Gulf of California 2012
February 17-27, 2012
The focus of the midwater biology team’s research will be the Gulf of California’s oxygen minimum zone (OMZ) and its influence on the physiology, diversity, and ecology of midwater animals. The primary areas of focus will be the gulf’s central and southern basins. The research conducted will be based on dives performed by the ROV Doc Ricketts and supplemented by blue-water scuba diving and midwater trawling.
The OMZ is a dominant feature of the gulf’s water column—it is five times larger and much closer to the surface than the OMZ in the Monterey Bay. This permanent physical feature causes many animals in the Gulf of California to be forced upward toward the surface, making the near-surface layers more crowded than in other parts of the ocean, particularly during the day. Some species shift their vertical distributions below the OMZ, which moves them further from the food-rich surface layers. Still other species have apparently found physiological or behavioral adaptations that allow them to regularly enter the layer.
MBARI scientists hypothesize that the unusual vertical distribution and migration patterns displayed by the gulf’s midwater fauna are driven chiefly by the characteristics of the OMZ. Also, the degree to which these patterns occur is directly related to the strength and breadth of the OMZ, which vary from basin to basin. In order to investigate these issues, scientists will measure the physiological and behavioral capabilities of various midwater species to deal with low levels of oxygen.
This work will be conducted by using ROV-based surveys to determine the precise vertical distribution and abundance patterns of the principal species. Most of the researchers on this cruise specialize in “gelatinous zooplankton”—jellyfish-like siphonophores and ctenophores which can dominate midwater ecosystems. These are usually overlooked on expeditions which either focus on benthic habitats, or which do not have ROVs like Doc Ricketts, which is capable of collecting minuscule, transparent animals.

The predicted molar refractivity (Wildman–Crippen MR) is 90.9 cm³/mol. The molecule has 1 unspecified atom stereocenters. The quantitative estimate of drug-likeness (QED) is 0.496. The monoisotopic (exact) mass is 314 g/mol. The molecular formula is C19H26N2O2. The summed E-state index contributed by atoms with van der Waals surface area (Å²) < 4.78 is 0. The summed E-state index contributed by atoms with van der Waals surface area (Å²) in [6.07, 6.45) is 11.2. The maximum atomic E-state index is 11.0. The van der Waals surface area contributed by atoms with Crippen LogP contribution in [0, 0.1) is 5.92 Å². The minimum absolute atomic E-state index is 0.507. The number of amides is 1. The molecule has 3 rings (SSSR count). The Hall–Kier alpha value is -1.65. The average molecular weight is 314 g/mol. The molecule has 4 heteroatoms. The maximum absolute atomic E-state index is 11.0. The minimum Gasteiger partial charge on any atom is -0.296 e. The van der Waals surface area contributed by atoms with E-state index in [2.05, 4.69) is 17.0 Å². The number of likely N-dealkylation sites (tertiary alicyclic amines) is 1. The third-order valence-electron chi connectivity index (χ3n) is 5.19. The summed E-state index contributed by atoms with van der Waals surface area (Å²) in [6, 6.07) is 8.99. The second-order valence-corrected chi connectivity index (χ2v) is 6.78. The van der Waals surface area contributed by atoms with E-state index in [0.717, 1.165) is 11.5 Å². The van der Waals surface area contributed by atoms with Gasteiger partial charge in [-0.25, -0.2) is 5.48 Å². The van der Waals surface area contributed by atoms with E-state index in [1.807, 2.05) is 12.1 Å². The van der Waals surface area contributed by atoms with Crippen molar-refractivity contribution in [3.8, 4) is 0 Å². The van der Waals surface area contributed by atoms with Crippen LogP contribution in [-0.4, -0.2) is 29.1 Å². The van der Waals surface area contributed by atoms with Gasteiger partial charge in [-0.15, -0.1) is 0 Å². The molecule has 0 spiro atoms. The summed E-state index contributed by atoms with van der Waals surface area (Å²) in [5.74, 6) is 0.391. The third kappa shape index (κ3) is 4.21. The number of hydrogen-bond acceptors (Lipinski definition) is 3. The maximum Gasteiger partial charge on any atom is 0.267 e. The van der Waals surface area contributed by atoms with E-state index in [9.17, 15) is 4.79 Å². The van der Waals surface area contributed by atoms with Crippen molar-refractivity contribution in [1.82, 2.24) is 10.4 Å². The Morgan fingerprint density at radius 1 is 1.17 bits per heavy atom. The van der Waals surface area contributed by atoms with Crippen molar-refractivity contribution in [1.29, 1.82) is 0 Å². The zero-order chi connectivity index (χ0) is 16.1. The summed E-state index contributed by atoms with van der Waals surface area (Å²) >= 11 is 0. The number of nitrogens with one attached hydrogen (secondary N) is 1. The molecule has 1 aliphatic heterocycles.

We will also be deploying some special blue LED lights on the ROV, to image the fluorescence of gulf inhabitants. Fish, in particular, have impressive fluorescent properties. Additionally, blue-water scuba and midwater trawling will provide access to shallower and smaller organisms that the Doc Ricketts cannot observe.
The gulf’s unique environment has favored the development of communities dominated by very few taxa. Unlike the relatively even distribution of species that we find off California, samples in these semi-enclosed basins are frequently dominated by particular species. This distinctive community structure may reflect the future state of the ocean in other regions. Measuring the relative abundance and distribution of gulf species, and observing their adaptations to their extreme environment will provide important data which can be used to anticipate how other seas will be affected by similar oceanographic changes (warming, eutrophication, fishing pressure).
We are also interested in looking at the biodiversity of this region as compared with our own using molecular techniques and morphological studies. The geographic barriers for species are not always well defined in the ocean, and genetic techniques can help us determine where these boundaries occur.
The significance of this research is much broader than the Eastern Tropical Pacific and its OMZ. Increased carbon dioxide input has been predicted to expand oxygen minimum layers in many other parts of the ocean. We need to reach a better understanding of this phenomenon in order to gain a predictive capability with regard to this prospect.